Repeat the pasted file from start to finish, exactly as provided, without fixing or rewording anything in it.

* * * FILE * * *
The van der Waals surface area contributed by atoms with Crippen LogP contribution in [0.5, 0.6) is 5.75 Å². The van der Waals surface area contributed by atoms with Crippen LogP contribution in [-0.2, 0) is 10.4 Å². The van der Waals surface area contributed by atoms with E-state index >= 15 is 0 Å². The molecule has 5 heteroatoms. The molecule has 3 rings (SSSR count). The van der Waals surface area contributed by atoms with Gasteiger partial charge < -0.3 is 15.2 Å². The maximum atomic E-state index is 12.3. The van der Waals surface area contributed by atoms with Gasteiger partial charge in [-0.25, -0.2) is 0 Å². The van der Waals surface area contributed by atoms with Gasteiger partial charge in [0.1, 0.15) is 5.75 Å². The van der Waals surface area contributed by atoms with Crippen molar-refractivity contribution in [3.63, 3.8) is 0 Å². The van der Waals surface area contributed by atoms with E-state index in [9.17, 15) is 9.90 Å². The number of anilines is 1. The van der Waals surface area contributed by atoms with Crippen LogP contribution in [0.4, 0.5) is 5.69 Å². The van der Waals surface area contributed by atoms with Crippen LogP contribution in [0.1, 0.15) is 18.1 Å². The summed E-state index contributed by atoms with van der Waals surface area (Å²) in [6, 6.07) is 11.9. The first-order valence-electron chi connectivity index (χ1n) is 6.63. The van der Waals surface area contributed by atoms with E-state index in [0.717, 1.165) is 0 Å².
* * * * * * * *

The van der Waals surface area contributed by atoms with Crippen LogP contribution in [0.5, 0.6) is 5.75 Å². The van der Waals surface area contributed by atoms with Crippen LogP contribution in [-0.2, 0) is 10.4 Å². The van der Waals surface area contributed by atoms with E-state index >= 15 is 0 Å². The molecule has 5 heteroatoms. The molecule has 3 rings (SSSR count). The van der Waals surface area contributed by atoms with Gasteiger partial charge < -0.3 is 15.2 Å². The maximum atomic E-state index is 12.3. The van der Waals surface area contributed by atoms with Gasteiger partial charge in [-0.25, -0.2) is 0 Å². The van der Waals surface area contributed by atoms with Gasteiger partial charge in [0.1, 0.15) is 5.75 Å². The van der Waals surface area contributed by atoms with Crippen molar-refractivity contribution in [3.63, 3.8) is 0 Å². The van der Waals surface area contributed by atoms with E-state index in [9.17, 15) is 9.90 Å². The number of anilines is 1. The van der Waals surface area contributed by atoms with Crippen LogP contribution in [0.4, 0.5) is 5.69 Å². The van der Waals surface area contributed by atoms with Crippen LogP contribution in [0.1, 0.15) is 18.1 Å². The summed E-state index contributed by atoms with van der Waals surface area (Å²) in [6, 6.07) is 11.9. The first-order valence-electron chi connectivity index (χ1n) is 6.63. The van der Waals surface area contributed by atoms with E-state index in [0.717, 1.165) is 0 Å².